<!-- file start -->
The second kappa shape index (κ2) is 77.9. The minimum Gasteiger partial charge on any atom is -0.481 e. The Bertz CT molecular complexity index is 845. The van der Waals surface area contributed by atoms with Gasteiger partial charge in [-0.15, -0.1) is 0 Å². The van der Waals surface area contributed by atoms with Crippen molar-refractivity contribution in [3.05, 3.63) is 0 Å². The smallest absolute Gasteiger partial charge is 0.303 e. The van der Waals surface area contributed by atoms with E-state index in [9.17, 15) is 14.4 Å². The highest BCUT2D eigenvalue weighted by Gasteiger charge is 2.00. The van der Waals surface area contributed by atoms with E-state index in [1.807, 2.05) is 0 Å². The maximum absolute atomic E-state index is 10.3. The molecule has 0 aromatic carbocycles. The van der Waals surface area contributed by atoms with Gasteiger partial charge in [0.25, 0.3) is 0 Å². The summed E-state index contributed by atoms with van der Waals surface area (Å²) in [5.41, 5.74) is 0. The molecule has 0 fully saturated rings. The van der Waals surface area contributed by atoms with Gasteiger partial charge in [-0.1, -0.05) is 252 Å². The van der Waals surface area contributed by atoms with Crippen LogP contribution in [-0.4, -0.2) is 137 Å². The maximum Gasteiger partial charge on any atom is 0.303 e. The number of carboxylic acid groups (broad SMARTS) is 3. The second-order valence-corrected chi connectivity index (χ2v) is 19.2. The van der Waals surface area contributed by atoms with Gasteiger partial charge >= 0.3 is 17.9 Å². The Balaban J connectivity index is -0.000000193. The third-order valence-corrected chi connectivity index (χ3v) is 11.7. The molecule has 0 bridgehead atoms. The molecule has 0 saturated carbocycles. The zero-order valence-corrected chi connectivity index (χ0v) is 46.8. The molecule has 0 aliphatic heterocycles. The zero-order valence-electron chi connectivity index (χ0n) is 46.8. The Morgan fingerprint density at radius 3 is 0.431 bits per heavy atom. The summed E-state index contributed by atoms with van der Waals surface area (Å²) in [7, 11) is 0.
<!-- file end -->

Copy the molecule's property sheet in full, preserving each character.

The second kappa shape index (κ2) is 77.9. The minimum Gasteiger partial charge on any atom is -0.481 e. The Bertz CT molecular complexity index is 845. The van der Waals surface area contributed by atoms with Gasteiger partial charge in [-0.15, -0.1) is 0 Å². The van der Waals surface area contributed by atoms with Crippen molar-refractivity contribution in [3.05, 3.63) is 0 Å². The smallest absolute Gasteiger partial charge is 0.303 e. The van der Waals surface area contributed by atoms with E-state index in [9.17, 15) is 14.4 Å². The highest BCUT2D eigenvalue weighted by Gasteiger charge is 2.00. The van der Waals surface area contributed by atoms with E-state index in [1.807, 2.05) is 0 Å². The maximum absolute atomic E-state index is 10.3. The molecule has 0 aromatic carbocycles. The van der Waals surface area contributed by atoms with Gasteiger partial charge in [0.25, 0.3) is 0 Å². The summed E-state index contributed by atoms with van der Waals surface area (Å²) in [5.41, 5.74) is 0. The molecule has 0 fully saturated rings. The van der Waals surface area contributed by atoms with Gasteiger partial charge in [-0.1, -0.05) is 252 Å². The van der Waals surface area contributed by atoms with Crippen LogP contribution in [-0.4, -0.2) is 137 Å². The maximum Gasteiger partial charge on any atom is 0.303 e. The number of carboxylic acid groups (broad SMARTS) is 3. The second-order valence-corrected chi connectivity index (χ2v) is 19.2. The van der Waals surface area contributed by atoms with Gasteiger partial charge >= 0.3 is 17.9 Å². The Balaban J connectivity index is -0.000000193. The third-order valence-corrected chi connectivity index (χ3v) is 11.7. The molecule has 0 bridgehead atoms. The molecule has 0 saturated carbocycles. The zero-order valence-corrected chi connectivity index (χ0v) is 46.8. The molecule has 0 aliphatic heterocycles. The zero-order valence-electron chi connectivity index (χ0n) is 46.8. The Morgan fingerprint density at radius 3 is 0.431 bits per heavy atom. The summed E-state index contributed by atoms with van der Waals surface area (Å²) in [7, 11) is 0.